PRINT December 1995

J. Hoberman


Atom Egoyan’s EXOTICA unfolds in several sites at once—most spectacularly in the eponymous table-dance emporium. The main attraction in this mock harem of Roman pillars and potted palms is the enigmatic Christina—lithe, solemn, and dressed in a schoolgirl’s uniform—who wanders out under the blue lights and breaks into a slow-motion, spastic performance, raising her tartan skirt and gyrating to Leonard Cohen’s sepulchral drone. This ceremonial performance informs a series of repeated set pieces, connected by dreamy sound bridges and interspersed with flashbacks. The narrative inches simultaneously forward and backward—tension building through the gradual elucidation of the characters’ connections (including blackmail, murder, and adultery)—to a climax both powerfully ordinary and extraordinarily sad.

More than any previous Egoyan film, Exotica exploits repetition to assuage trauma and conjure absence. While his earlier flicks were set in a video phantom zone, Exotica examines the loneliness of life amid a paradise of paid surrogates. The film’s argument is played out entirely in images or the imagination. For both the characters and the viewer, Exotica expresses a longing beyond its frame, beyond words.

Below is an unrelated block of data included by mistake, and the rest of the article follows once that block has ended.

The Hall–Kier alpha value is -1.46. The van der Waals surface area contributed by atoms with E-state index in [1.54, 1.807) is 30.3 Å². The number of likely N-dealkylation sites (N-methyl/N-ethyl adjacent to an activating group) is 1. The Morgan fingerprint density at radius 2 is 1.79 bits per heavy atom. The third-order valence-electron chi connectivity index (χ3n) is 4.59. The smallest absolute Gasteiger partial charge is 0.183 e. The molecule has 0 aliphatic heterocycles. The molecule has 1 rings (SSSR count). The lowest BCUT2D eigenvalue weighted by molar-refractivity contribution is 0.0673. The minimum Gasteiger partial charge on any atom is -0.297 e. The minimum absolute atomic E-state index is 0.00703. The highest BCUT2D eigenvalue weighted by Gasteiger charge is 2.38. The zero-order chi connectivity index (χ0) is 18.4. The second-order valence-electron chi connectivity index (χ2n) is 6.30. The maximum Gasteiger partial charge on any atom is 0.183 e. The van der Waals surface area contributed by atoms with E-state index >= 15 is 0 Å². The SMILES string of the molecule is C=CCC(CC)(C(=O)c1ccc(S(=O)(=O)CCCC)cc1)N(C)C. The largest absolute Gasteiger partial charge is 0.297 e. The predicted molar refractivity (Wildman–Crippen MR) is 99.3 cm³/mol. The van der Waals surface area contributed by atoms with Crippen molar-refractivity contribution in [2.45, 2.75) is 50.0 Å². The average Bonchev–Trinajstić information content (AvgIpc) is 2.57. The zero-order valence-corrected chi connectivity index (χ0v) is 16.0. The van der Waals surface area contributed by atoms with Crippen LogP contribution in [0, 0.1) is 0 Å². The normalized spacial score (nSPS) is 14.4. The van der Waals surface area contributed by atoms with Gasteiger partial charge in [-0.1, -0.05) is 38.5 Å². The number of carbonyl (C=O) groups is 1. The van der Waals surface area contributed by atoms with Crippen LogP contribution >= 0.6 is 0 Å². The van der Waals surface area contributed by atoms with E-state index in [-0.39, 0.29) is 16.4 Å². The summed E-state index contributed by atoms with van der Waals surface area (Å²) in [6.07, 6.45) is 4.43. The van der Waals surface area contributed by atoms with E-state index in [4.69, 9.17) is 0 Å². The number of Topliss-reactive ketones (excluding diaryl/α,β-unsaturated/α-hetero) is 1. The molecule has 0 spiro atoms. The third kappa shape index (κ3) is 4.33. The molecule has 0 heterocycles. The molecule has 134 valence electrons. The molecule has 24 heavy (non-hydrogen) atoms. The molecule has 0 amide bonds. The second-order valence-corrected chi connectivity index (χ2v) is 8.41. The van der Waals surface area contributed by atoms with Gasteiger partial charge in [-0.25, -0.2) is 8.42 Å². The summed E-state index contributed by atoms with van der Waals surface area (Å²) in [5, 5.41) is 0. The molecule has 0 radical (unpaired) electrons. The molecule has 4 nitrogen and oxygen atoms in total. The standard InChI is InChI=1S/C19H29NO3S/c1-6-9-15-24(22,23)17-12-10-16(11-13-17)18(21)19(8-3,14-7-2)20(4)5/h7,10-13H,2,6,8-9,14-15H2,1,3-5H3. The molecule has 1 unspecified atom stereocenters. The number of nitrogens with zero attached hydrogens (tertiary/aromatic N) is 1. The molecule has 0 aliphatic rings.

The most predictably dismal trend in 1995 was the attempt to trade on Quentin Tarantino’s Pulp Fiction. Get Shorty is Tarantino lite, and even Sylvester Stallone could be seen lifting John Wooisms in his turgid Assassins. Worse, the Sundance Film Festival, where Tarantino’s Reservoir Dogs originally stunned the world, brought A FLOOD OF FAUX TARANTINO THRILLERS. The Usual Suspects’ all-star, chemistry-free cast, bogus plot twist, and insipid dialogue somehow inspired rote overpraise. The even more calculated Coldblooded, predicated on the notion of Jason Priestly as a comic hit-man, was stupefying. Fall Time reinscribes a Reservoir Dogs failed caper into the (yawn) ’50s with Mickey Rourke in the Michael Madsen role. Even the hapless Search and Destroy copped a Tarantinoesque antic belligerence. Still to come: Things to Do in Denver When You’re Dead. Are you holding your breath?

J. Hoberman writes on film for The Village Voice.